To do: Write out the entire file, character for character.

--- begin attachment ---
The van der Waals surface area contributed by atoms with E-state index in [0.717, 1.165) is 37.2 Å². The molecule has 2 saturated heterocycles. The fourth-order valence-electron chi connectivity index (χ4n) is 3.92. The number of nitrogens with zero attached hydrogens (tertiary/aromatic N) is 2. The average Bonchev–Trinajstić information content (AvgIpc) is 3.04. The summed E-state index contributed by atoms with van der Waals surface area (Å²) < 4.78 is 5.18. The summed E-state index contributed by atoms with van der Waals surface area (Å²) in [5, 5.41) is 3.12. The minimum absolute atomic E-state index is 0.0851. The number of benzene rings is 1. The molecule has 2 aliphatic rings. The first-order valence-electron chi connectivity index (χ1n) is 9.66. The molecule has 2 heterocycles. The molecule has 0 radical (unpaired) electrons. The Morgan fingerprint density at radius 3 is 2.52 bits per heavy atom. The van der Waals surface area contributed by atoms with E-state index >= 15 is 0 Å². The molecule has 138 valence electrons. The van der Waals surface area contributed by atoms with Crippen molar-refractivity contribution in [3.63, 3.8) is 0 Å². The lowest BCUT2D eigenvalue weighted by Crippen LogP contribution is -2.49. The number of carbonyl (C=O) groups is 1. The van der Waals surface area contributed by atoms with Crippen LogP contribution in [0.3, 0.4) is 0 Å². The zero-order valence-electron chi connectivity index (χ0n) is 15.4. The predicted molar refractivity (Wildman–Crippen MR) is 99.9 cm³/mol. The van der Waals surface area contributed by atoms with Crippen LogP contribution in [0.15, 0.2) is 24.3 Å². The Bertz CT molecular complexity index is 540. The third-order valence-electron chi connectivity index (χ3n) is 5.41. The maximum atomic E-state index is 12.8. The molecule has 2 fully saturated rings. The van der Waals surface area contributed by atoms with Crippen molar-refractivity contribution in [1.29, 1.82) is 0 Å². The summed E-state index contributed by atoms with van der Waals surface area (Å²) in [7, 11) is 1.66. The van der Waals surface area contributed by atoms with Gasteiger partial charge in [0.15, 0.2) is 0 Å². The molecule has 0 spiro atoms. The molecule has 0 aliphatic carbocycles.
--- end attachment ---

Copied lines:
The van der Waals surface area contributed by atoms with E-state index in [0.717, 1.165) is 37.2 Å². The molecule has 2 saturated heterocycles. The fourth-order valence-electron chi connectivity index (χ4n) is 3.92. The number of nitrogens with zero attached hydrogens (tertiary/aromatic N) is 2. The average Bonchev–Trinajstić information content (AvgIpc) is 3.04. The summed E-state index contributed by atoms with van der Waals surface area (Å²) < 4.78 is 5.18. The summed E-state index contributed by atoms with van der Waals surface area (Å²) in [5, 5.41) is 3.12. The minimum absolute atomic E-state index is 0.0851. The number of benzene rings is 1. The molecule has 2 aliphatic rings. The first-order valence-electron chi connectivity index (χ1n) is 9.66. The molecule has 2 heterocycles. The molecule has 0 radical (unpaired) electrons. The Morgan fingerprint density at radius 3 is 2.52 bits per heavy atom. The van der Waals surface area contributed by atoms with E-state index >= 15 is 0 Å². The molecule has 138 valence electrons. The van der Waals surface area contributed by atoms with Crippen molar-refractivity contribution in [3.63, 3.8) is 0 Å². The lowest BCUT2D eigenvalue weighted by Crippen LogP contribution is -2.49. The number of carbonyl (C=O) groups is 1. The van der Waals surface area contributed by atoms with Crippen LogP contribution in [0.3, 0.4) is 0 Å². The zero-order valence-electron chi connectivity index (χ0n) is 15.4. The predicted molar refractivity (Wildman–Crippen MR) is 99.9 cm³/mol. The van der Waals surface area contributed by atoms with Crippen LogP contribution in [0.15, 0.2) is 24.3 Å². The Bertz CT molecular complexity index is 540. The third-order valence-electron chi connectivity index (χ3n) is 5.41. The maximum atomic E-state index is 12.8. The molecule has 2 fully saturated rings. The van der Waals surface area contributed by atoms with Crippen molar-refractivity contribution in [1.29, 1.82) is 0 Å². The summed E-state index contributed by atoms with van der Waals surface area (Å²) in [7, 11) is 1.66. The van der Waals surface area contributed by atoms with Gasteiger partial charge in [0.15, 0.2) is 0 Å². The molecule has 0 spiro atoms. The molecule has 0 aliphatic carbocycles.